3 Likes

I see, thanks â€“ my computation happens to be that as the indices are larger (i.e., larger `i` or `j` or `k`), the computation takes a longer time, so the time needed to run the computation are not constant across the indices.

• I am running it on the server so I have access to 100 CPU cores.
• Thatâ€™s a good point (seems similar to what @lmiq suggested) â€” the computation takes longer time as `i`/`j`/`k` is/are larger. So, in version 2, I could imagine the first `id`s would take a shorter time to finish. Would you suggest making each threads having approximately the same amount of computational work?
• Just to be clear here â€“ do you mean creating arrays down in the loops would reduce speed gains?
• Thanks for your suggestion for the index arithmetic!

Thanks!!

• Yes I used functions in the â€śsome computation hereâ€ť part.
• Also thanks for your suggestion for integer division, I will keep this in mind in the future.

I meant that the outer loop, with the `@threads` annotation, should be inside a function. Itâ€™s also important to avoid global variables, so make sure to pass them as input arguments to thus outer function.

2 Likes

Without further knowledge about your exact computation, these are two possible patterns you can try:

If the workload is large enough for each item, this may be enough to provide a good load-balancing:

``````using Base.Threads
function f!(df)
work_items = collect(Iterators.product(1:15, 1:18, 1:20))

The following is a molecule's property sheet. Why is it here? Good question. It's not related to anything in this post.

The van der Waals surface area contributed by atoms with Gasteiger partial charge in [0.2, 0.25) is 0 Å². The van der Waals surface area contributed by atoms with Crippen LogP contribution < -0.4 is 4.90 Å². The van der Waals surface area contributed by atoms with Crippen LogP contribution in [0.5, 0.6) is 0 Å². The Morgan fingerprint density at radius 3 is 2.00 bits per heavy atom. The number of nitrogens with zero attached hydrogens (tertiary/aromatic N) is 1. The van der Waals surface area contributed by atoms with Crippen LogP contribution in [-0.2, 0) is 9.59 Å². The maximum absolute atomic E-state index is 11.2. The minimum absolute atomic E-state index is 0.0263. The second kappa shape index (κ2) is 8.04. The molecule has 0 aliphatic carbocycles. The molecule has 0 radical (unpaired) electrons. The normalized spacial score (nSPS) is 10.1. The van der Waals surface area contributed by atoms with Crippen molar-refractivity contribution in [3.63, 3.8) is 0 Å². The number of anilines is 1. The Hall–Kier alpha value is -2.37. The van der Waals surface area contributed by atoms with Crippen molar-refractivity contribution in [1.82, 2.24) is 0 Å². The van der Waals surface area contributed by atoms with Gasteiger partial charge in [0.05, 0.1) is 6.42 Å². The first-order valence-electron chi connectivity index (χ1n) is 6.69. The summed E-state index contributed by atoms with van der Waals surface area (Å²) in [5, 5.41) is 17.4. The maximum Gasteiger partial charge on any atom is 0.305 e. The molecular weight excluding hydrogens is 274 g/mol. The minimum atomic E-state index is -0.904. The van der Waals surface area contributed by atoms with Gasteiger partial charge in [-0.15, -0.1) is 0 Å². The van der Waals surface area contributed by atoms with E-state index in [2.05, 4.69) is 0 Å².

@sync for ind in work_items
@spawn begin
# do something
end
end
end
``````

Otherwise, you can try this, to split the workload into larger chunks, scattered over the items, since you say that the workload increase with the indexes:

``````using ChunkSplitters
work_items = collect(Iterators.product(1:15, 1:18, 1:20))
@sync for (item_range, _) in chunks(work_items, nchunks, :scatter)
@spawn for ind in item_range
# do something
end
end
end
``````

This will split the work items into `nchunks` chunks scattered over the indexes, such that the chunks will get more or less the same number of initial and final indexes. (see here)

3 Likes

I see

Yes thatâ€™s what I did â€” I run a script that pass variables to the function that contains all the loops above (including the one with the `@threads` annotation.)

I see, thanks! I will give it a try for both solutions and see how they go. I didnâ€™t include the actual computations as they involve many other functions and I am not sure how to formulate a suitable MWE to represent my computation.

Would your experience be that both of your solutions typically work better than just using `@threads`?

Well, typically is too of a strong word. There are problems for which these alternatives provide better load balancing or workload distribution. Here is a discussion related to that: Home Â· ChunkSplitters.jl

1 Like

Every time your code creates a new array or otherwise allocates new memory, it first asks the garbage collector (GC) whether itâ€™s time to sweep up objects that are no longer in scope and release their memory. If the GC says yes, the sweep is performed before your code can resume. Such a check-in with the GC is called a safepoint (safepoints are inserted in a few other cases as well, and you can insert one manually by placing `GC.safepoint()` in your code). If only a single thread is running, thatâ€™s all there is to it.